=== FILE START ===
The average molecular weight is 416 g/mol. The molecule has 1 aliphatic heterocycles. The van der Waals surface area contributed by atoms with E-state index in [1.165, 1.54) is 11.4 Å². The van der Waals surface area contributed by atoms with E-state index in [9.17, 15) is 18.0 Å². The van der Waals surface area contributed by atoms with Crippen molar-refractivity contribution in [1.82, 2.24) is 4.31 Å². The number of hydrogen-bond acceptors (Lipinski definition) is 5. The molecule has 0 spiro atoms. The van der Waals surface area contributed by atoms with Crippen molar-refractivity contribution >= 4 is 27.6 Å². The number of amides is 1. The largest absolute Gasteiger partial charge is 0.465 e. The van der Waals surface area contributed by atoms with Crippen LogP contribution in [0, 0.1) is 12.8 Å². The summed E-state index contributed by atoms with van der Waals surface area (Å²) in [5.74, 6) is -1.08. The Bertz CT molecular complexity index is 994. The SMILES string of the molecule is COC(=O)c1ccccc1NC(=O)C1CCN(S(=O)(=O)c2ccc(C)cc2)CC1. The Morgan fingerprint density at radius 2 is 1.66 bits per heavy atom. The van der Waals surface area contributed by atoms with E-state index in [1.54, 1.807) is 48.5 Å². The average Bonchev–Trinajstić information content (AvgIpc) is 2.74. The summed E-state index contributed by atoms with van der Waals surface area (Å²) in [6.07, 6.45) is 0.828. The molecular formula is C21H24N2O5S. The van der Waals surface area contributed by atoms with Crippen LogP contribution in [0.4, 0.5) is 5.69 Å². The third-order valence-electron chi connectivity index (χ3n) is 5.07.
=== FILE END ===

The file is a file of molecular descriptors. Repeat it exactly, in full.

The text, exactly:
The average molecular weight is 416 g/mol. The molecule has 1 aliphatic heterocycles. The van der Waals surface area contributed by atoms with E-state index in [1.165, 1.54) is 11.4 Å². The van der Waals surface area contributed by atoms with E-state index in [9.17, 15) is 18.0 Å². The van der Waals surface area contributed by atoms with Crippen molar-refractivity contribution in [1.82, 2.24) is 4.31 Å². The number of hydrogen-bond acceptors (Lipinski definition) is 5. The molecule has 0 spiro atoms. The van der Waals surface area contributed by atoms with Crippen molar-refractivity contribution >= 4 is 27.6 Å². The number of amides is 1. The largest absolute Gasteiger partial charge is 0.465 e. The van der Waals surface area contributed by atoms with Crippen LogP contribution in [0, 0.1) is 12.8 Å². The summed E-state index contributed by atoms with van der Waals surface area (Å²) in [5.74, 6) is -1.08. The Bertz CT molecular complexity index is 994. The SMILES string of the molecule is COC(=O)c1ccccc1NC(=O)C1CCN(S(=O)(=O)c2ccc(C)cc2)CC1. The Morgan fingerprint density at radius 2 is 1.66 bits per heavy atom. The van der Waals surface area contributed by atoms with E-state index in [1.54, 1.807) is 48.5 Å². The average Bonchev–Trinajstić information content (AvgIpc) is 2.74. The summed E-state index contributed by atoms with van der Waals surface area (Å²) in [6.07, 6.45) is 0.828. The molecular formula is C21H24N2O5S. The van der Waals surface area contributed by atoms with Crippen LogP contribution in [0.4, 0.5) is 5.69 Å². The third-order valence-electron chi connectivity index (χ3n) is 5.07.